Mundo Rivera



Behind this family portrait, their panting thrust of palms

against the gate. Our stifled yelp captures & congests the

Joaquins, Glorias, Vitíns into limb-snapping poses. Key

to our sympathy is hidden under the rug made out of their

hair. Smile only when we put the hoods over you. Wail into

the Polaroid; do not shake. Or blow it bidding kisses. Just

place the portrait on the broad-edged table for us, the child-

interrogators, to reminisce, bite our clenched hearts over, 

triumph over this weakness. & torture these secret agents

of the past until they break, sing like canaries & cry Tio!

Luis Angel, Eggie, Ana Lu’ & Fonsa. Their ghosts flutter

when it’s most peaceful; they nest, egg & hatch innocent

memories in us, the child-mourners, for our attention. But,

the others keep banging their skulls away against the bars,

yowling legacies, telling boogie-man myths till we, child-

executioners, crawl from under the skin to resume justified

unconventional methods of torture: 1. Days of being spoon-

fed & gagged in the school cafeteria in front of friends, sprint

them head first into the future they don’t even know, believe 

is approaching 2.Wrench the finger nails, one belt-lashing

at a time in front of the girls 3.Water-board & test the bully

4. Shock & drug child-boredoms. 5. We, the children, write

a few poems. Throw them onto the floor of the portrait so

the monsters fight over them, tear apart, feed back.   



Other Side (Fonsa’s Outtakes)

When I contemplate the much

discoursed phenomenon of

what’s behind closed doors,

I think about demons hastily

put together, leaking plans

through the hinges. Theory is

they stage a performance

for the now free, yet quizzical

souls that play. I’m an audience

inductee after the closing

ceremonies. The curtains are

ruffled. When they part, there is

still nothing to see: another

dream about her bulleted

by fog. But, sometimes she is

almost visible. If I smudge my

eyes madly enough. If I push

slowly against the door

to her bedroom. There, buried

under the pillows, her mouth

emerges webbed by spit.

I strain to listen against

the door creaking. But,

the many errands to hug

the wheelchair, kiss the

flesh of her propped up,

aging countenance. Retrieve

the right medication from the

bed-rest file, rigid like first-time

soldiers, are all crashed in a faraway

wilderness. No sound out in the open.

Half-shadow of her chanclas claim

the threshold brave men don’t want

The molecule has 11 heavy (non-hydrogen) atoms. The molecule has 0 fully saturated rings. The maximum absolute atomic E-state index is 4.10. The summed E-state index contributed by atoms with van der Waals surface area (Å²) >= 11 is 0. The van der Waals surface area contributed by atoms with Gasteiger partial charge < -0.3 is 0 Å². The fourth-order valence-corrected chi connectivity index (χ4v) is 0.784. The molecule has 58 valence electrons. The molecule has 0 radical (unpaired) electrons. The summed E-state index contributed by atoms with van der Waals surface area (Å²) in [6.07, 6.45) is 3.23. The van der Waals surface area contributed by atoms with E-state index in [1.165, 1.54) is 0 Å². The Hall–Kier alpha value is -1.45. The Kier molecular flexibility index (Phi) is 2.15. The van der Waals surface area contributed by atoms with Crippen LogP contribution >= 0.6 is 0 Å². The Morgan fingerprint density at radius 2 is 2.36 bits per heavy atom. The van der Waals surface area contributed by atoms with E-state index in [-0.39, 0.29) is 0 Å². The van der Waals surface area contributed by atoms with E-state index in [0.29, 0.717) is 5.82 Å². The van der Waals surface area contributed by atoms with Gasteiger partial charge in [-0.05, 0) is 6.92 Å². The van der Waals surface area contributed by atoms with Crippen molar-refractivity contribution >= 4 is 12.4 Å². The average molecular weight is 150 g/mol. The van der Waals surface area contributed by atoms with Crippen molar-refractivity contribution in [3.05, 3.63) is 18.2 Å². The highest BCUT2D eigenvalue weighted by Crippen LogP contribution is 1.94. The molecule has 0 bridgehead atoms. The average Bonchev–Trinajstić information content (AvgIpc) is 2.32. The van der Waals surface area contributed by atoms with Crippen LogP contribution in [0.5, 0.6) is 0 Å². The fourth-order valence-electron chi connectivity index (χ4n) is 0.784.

to deal with. From the sidelines of death,

the first scene: at the senior citizen

home, her lungs turn inward, & Ma

fetches buckets of air telepathically

across the street. Second scene: her

signature threaded bata, high arc of

white mane. At intermission,   

grave diggers hustle their shovels,

dirtying us alive with more super-

natural things marching into us,

bypassing checkpoints

into our comfort zone of hard-headed

pragmatism. Final scene: the night

of her lifebreak, we huddle en la

sala with kicked-up dust in our teeth

dissolving in commiseration, when

she calls us. Or was it a demon

hastily put together to stage

a play on our souls, coercing our

belief to suspend—Welo: Esa e’

Fonsa llamando. Ma: Ella siempre

llamaba y pue’corgaba cuando

se cansaba. El  teléfono en la mano.

Esa e’ Mami—Pa: ¡Deja eso coño!

When I contemplate the much

discoursed phenomenon of

what’s behind closed doors,

sometimes it’s almost visible

that there is no such thing as

supernatural fanaticism

being irrationale. Just the knock

of her clinging reign on earth.          

The liberty of the dead to travel

& remind us.

2 Poems


MUNDO RIVERA is a writer born and raised in El Barrio. He has published articles in Urban Latino magazine and has a poem in the 2008 fourth issue of Palabra, a Chicano and Latino literary journal based in Los Angeles. He is a 2-time regional workshop participant at Cave Canem and has attended artist-in-residence programs at Fundación Valparaiso in Mojacar, España and La Napoule Art Foundation near Cannes. He is working on a book of poems titled “Breaking El Cuco” and a novel loosely based on the New York City blackout of 1977. He is currently an Instructional coach at ACCIÓN Academy, a middle school where students are empowered to connect a range of local and global topics to the Bronx and engage in community action. Mundo also likes his bistec encebolla’o, arro’ con habichuela rosada, una ensalada de aguate, y tostone’ con un chin de ajo.